I have no idea, really, why I started watching The Voice. Generally speaking, I have very little interest in “reality” television or in singing contests. So, what’s to account for my unaccountable affection for this singing contest? This is actually something that gave me a bit of pause, but in the end it seemed to remind me of some of the best qualities of writing workshops, especially those intensive writers conferences, like Bread Loaf. When the coaches get down to coaching, to criticising and complimenting their contestants—and despite all the “I love yous”—you get the impression that they tend to treat these mostly young, sometimes very young, people as peers, with real affection for their talent.

The show has even gotten better this year with the addition of Shakira and Usher. The latter, in particular, adds a kind of adds a kind of wacky athleticism to the program.

It’s clear, from the outset, that the contestants are talented, even if much of the music I don’t care much for, and some of them are extraordinarly talented, and so there’s none of that sort of drive-by gawking at people making fools of themselves that I once saw on American Idol. All of the coaches are clearly committed to craft, and so when they’re working through technical aspects of performances, or criticizing them, you can see that they know what they’re talking about. Wouldn’t it be cool to have that kind of show (what’s the tier below basic cable?) and coaching for writers?

In my more fatuous moments, I imagine a program called The Pen. The panel would be eclectic. I imagine Stephen King or even George Pelecanos as the Blake Shelton Continue reading

The Bob Delusion Update

I completed my novel, THE BOB DELUSION, earlier this year and more or less haven’t touched it since. That’s because “completed” and “finished” are two different things. I’m utterly convinced that it’s a good and in some ways inventive novel (if I didn’t believe that, I wouldn’t have spent six years working on it.) Right now, it’s the best that I can make it on my own. I’ve got it out on submission to about 15 agents (although I’m not even totally certain that I am going to need one) and one publisher (the real point of this post), and though it’s been a while, I have heard from only two. Given that it’s still out there, you can guess what the response was.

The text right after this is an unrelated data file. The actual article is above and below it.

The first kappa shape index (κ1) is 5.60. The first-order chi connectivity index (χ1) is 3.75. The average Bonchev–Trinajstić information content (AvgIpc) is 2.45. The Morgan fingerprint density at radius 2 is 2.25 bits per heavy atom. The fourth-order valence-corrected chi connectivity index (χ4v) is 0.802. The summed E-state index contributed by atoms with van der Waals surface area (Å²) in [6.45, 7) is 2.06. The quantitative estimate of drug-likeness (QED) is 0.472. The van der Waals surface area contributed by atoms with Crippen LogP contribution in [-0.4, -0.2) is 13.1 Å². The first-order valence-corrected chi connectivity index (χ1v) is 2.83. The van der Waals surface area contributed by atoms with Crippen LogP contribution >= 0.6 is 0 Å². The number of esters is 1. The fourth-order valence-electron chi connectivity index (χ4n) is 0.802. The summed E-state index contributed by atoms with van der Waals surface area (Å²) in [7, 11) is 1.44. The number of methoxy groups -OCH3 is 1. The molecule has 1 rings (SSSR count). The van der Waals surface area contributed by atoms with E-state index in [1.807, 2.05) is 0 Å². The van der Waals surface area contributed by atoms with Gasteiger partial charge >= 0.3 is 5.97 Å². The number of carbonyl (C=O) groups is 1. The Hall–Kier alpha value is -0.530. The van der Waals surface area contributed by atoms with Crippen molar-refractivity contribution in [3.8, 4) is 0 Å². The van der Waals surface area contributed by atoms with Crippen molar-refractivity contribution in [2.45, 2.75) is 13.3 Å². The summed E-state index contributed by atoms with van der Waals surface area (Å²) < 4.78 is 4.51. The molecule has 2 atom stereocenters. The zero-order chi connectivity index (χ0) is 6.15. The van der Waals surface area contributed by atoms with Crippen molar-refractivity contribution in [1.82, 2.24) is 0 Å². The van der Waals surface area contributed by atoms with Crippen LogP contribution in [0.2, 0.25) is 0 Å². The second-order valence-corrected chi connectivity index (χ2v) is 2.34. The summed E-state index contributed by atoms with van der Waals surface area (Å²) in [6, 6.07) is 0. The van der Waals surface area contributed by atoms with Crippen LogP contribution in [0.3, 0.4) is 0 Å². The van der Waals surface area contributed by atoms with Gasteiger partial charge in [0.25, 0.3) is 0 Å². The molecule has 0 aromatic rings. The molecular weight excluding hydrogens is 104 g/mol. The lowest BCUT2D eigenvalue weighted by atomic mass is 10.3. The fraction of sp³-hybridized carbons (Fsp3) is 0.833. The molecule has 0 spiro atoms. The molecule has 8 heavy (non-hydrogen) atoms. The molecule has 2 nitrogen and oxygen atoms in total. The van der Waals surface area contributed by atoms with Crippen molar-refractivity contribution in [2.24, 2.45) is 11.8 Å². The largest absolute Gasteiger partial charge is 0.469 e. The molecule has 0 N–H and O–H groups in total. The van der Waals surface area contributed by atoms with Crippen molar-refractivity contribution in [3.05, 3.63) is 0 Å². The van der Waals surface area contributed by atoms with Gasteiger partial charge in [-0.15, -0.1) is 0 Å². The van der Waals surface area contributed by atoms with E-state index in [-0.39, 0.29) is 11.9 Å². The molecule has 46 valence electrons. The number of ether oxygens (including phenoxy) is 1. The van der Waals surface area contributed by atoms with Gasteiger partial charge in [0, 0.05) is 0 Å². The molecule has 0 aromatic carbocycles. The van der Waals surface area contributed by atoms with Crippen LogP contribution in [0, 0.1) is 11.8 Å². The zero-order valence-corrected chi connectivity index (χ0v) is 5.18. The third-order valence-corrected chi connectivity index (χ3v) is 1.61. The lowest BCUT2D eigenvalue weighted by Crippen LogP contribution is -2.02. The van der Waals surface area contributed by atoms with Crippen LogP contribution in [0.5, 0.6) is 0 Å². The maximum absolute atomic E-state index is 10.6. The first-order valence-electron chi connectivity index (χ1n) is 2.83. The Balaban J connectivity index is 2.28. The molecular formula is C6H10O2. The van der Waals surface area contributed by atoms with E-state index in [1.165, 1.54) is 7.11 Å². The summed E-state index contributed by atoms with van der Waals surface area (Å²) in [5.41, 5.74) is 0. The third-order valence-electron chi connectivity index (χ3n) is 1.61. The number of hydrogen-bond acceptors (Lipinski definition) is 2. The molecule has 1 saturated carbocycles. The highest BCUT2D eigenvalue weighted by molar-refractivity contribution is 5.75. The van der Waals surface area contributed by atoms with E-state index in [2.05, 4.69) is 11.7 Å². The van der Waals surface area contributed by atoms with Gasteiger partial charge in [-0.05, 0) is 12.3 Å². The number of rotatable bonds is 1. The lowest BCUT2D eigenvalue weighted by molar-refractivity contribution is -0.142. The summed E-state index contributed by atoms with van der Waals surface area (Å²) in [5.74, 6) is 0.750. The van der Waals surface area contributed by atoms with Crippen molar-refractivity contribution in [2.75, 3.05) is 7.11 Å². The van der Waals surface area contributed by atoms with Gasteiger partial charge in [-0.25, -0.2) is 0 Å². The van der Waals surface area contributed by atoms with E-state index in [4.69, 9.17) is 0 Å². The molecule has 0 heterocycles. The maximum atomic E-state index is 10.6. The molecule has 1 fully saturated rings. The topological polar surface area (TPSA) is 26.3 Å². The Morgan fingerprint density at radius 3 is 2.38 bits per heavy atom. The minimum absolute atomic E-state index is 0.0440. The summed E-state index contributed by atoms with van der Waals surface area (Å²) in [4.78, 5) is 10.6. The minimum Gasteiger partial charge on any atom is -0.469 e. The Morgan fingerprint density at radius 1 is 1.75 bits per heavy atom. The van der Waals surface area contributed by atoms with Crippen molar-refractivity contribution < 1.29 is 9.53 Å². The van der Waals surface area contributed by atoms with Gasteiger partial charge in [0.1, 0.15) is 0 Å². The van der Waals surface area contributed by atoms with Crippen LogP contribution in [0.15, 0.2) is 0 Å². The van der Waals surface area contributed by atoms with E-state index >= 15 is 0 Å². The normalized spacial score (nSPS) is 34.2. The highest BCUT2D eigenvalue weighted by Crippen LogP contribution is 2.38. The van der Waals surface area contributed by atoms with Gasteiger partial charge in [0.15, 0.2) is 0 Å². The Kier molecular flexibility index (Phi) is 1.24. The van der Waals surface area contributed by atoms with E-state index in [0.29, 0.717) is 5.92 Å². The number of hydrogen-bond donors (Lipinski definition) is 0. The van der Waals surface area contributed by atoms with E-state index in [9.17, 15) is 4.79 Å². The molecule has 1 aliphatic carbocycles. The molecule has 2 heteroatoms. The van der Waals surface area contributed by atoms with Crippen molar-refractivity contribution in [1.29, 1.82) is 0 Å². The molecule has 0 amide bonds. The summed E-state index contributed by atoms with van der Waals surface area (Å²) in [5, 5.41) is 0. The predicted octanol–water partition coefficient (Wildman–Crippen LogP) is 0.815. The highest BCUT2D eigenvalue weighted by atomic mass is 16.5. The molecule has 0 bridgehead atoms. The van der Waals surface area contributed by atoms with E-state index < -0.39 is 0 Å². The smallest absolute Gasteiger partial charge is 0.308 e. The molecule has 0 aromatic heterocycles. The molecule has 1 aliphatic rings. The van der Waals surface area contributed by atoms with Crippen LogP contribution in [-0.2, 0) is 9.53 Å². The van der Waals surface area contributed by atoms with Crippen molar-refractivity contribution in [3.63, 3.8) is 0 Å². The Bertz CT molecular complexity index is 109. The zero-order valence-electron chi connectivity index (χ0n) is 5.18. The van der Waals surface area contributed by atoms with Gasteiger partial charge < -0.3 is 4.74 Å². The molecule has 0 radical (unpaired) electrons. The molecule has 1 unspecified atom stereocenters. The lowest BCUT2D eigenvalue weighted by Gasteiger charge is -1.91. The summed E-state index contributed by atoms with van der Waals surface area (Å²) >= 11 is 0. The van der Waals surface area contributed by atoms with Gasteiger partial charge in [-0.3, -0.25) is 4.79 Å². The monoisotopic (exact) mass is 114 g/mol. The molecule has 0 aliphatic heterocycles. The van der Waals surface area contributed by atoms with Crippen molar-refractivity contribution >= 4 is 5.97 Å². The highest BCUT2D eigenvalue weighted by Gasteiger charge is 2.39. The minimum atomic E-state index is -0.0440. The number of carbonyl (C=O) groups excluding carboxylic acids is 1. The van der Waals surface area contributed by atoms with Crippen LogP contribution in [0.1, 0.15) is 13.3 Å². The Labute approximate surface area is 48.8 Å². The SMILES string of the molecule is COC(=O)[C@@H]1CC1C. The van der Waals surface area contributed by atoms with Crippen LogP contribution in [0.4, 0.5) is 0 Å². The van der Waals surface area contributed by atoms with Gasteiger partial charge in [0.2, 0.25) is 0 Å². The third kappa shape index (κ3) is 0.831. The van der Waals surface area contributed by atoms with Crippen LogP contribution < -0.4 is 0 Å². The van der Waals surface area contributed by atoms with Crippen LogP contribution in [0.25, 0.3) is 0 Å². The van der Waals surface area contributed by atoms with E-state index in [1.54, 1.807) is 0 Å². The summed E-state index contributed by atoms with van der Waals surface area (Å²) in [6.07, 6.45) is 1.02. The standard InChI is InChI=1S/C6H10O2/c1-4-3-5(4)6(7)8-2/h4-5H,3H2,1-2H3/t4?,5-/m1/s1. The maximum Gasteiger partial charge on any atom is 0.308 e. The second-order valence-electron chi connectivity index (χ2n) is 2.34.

It’s remarkable to me how much the publishing industry has changed in the years that have intervened between the time when I worked at Berkley Publishing, The Ellen Levine Agency, and later, Viking Penguin—this was the late eighties and early nineties, before you were born, probably. Before Putnam Berkley and Viking Penguin made nice-nice and merged, or whatever the deal was. Of course, a lot of this change has to do with computers, but mostly with the Web. When I was at Berkley, David Shanks was the only one who had a computer in his office. At Viking, I don’t remember seeing very many, except on the desk of people who set the type. But the biggest change for me is the submission process.  Continue reading

Bundle Fever

Both MacUpdate and MacLegion have attractive $49.00 bundles of Mac software going right now. I’ve bought a few of these bundles in the past, and to my mind, the MacUpdate one is slamdunk easy, as it includes the latest version of Parallels, which is worth the price by itself. But MacLegion also has Toast, which is also worth the price by itself.

Here’s what MacUpdate’s bundle looks like:

screenshot of MacUpdate bundle spring 2012

 

And here’s the MacLegion bundle:

MacLegion Bundle

 

Thank You

I’d like to thank everyone who has downloaded the Kindle ebook edition of The Final Appearance of America’s Favorite Girl Next Door. It’s been free for a couple of days now, and I’m really thrilled that thousands of people around the world have taken the time to download and, I hope, read it.

If you do read it, please take a few moments to review it. I mean this sincerely — love it or hate it, or somewhere in between — let other people know what you think.

The good folks at Free Kindle Books and Tips have made it easy to find, wherever you happen to be. Just use this smart link.

Happy holidays and happy reading.

James Salter at the Folger

Way back when (1988, to be exact), I bought, read, and loved James Salter’s book Dusk and Other Stories, which won the PEN/Faulkner Award for Fiction in 1989. So I was excited to hear him read when he accepted this year’s PEN/Malamud Award for excellence in the short story at the Folger last weekend. I have a fairly extensive collection of autographed books—this happens if you go to readings and writers conferences and tend to fetishize books—and so Continue reading